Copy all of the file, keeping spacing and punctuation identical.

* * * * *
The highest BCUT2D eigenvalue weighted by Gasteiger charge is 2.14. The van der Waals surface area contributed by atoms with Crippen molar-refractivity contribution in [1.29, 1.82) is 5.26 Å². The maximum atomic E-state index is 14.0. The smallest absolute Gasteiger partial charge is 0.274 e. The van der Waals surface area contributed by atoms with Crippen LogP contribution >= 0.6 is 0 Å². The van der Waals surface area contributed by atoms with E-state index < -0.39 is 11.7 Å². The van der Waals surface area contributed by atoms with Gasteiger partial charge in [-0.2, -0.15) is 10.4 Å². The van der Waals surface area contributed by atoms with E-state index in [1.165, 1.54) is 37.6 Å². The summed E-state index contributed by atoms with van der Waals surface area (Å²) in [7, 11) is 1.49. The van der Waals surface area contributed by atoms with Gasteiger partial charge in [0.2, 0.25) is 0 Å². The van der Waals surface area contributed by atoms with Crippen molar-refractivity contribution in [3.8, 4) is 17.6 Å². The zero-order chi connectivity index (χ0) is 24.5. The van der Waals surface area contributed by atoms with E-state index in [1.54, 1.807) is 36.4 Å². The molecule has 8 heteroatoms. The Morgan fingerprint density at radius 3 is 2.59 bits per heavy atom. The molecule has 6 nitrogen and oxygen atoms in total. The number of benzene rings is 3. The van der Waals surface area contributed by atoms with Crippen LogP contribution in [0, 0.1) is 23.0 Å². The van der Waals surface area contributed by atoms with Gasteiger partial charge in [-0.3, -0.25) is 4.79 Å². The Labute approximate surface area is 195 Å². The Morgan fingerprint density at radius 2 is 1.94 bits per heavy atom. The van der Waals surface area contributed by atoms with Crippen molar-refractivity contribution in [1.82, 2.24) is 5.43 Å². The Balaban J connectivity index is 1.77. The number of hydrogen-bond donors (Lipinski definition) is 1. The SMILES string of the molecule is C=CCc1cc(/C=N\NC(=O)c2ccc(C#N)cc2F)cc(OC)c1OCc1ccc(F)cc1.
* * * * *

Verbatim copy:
The highest BCUT2D eigenvalue weighted by Gasteiger charge is 2.14. The van der Waals surface area contributed by atoms with Crippen molar-refractivity contribution in [1.29, 1.82) is 5.26 Å². The maximum atomic E-state index is 14.0. The smallest absolute Gasteiger partial charge is 0.274 e. The van der Waals surface area contributed by atoms with Crippen LogP contribution >= 0.6 is 0 Å². The van der Waals surface area contributed by atoms with E-state index < -0.39 is 11.7 Å². The van der Waals surface area contributed by atoms with Gasteiger partial charge in [-0.2, -0.15) is 10.4 Å². The van der Waals surface area contributed by atoms with E-state index in [1.165, 1.54) is 37.6 Å². The summed E-state index contributed by atoms with van der Waals surface area (Å²) in [7, 11) is 1.49. The van der Waals surface area contributed by atoms with Gasteiger partial charge in [0.2, 0.25) is 0 Å². The van der Waals surface area contributed by atoms with Crippen molar-refractivity contribution in [3.8, 4) is 17.6 Å². The zero-order chi connectivity index (χ0) is 24.5. The van der Waals surface area contributed by atoms with E-state index in [1.54, 1.807) is 36.4 Å². The molecule has 8 heteroatoms. The Morgan fingerprint density at radius 3 is 2.59 bits per heavy atom. The molecule has 6 nitrogen and oxygen atoms in total. The number of benzene rings is 3. The van der Waals surface area contributed by atoms with Crippen LogP contribution in [0, 0.1) is 23.0 Å². The van der Waals surface area contributed by atoms with Gasteiger partial charge in [-0.3, -0.25) is 4.79 Å². The Labute approximate surface area is 195 Å². The Morgan fingerprint density at radius 2 is 1.94 bits per heavy atom. The van der Waals surface area contributed by atoms with Crippen molar-refractivity contribution in [1.82, 2.24) is 5.43 Å². The Balaban J connectivity index is 1.77. The number of hydrogen-bond donors (Lipinski definition) is 1. The SMILES string of the molecule is C=CCc1cc(/C=N\NC(=O)c2ccc(C#N)cc2F)cc(OC)c1OCc1ccc(F)cc1.